HARARE: Government revenue collector, the Zimbabwe Revenue Authority (ZIMRA) now requires businesses that trade in foreign currency to remit taxes in the currencies they collect revenue in.
Zimbabwe is experiencing serious foreign currency shortages and is trying to open up other avenues of generating it other than through predominantly exports.
In a notice published in weekend media, ZIMRA said it had noticed that there were businesses that were trading, withholding and collecting value added tax, pay as you earn, capital gains tax and other taxes in multi-currencies.
“Following this observation, ZIMRA has found it necessary to clarify that these businesses should remit taxes in the specific currencies in which they collect them without any conversion to RTGS (Real Time Gross Settlement which is equivalent to the local bond dollar), bond notes, local point of sale and mobile money,” the statement said.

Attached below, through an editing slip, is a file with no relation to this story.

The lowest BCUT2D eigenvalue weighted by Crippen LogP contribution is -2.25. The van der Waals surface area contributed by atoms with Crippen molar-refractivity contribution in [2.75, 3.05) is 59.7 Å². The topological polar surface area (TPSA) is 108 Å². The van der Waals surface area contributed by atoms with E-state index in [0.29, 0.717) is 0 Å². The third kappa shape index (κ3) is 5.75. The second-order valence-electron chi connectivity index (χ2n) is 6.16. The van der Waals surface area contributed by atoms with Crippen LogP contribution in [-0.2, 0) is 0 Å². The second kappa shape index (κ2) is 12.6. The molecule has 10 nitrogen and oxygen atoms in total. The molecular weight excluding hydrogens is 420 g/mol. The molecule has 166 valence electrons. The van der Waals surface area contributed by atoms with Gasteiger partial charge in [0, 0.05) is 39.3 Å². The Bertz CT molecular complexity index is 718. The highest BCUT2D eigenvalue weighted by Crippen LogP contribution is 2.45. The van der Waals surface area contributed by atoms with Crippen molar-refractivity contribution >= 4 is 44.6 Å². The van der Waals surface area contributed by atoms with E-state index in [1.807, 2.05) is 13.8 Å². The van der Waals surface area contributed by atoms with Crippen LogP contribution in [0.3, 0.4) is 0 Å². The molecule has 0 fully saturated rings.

The country uses a basket of nine currencies dominated by the U.S. dollar since the Zimbabwe dollar became moribund in 2009.
It introduced the U.S. dollar, British pound, Euro, South African rand and Botswana pula in 2009 to arrest runaway inflation which had reached 239 million percent at the last official count, although some economists put it at around 4 billion percent.
The central bank added the Chinese yuan, Japanese yen, Indian rupee and Australian dollar to the currency basket in early 2014.
Government critic and a minister in former President Robert Mugabe’s government Jonathan Moyo has however criticised the move saying that it showed government failure.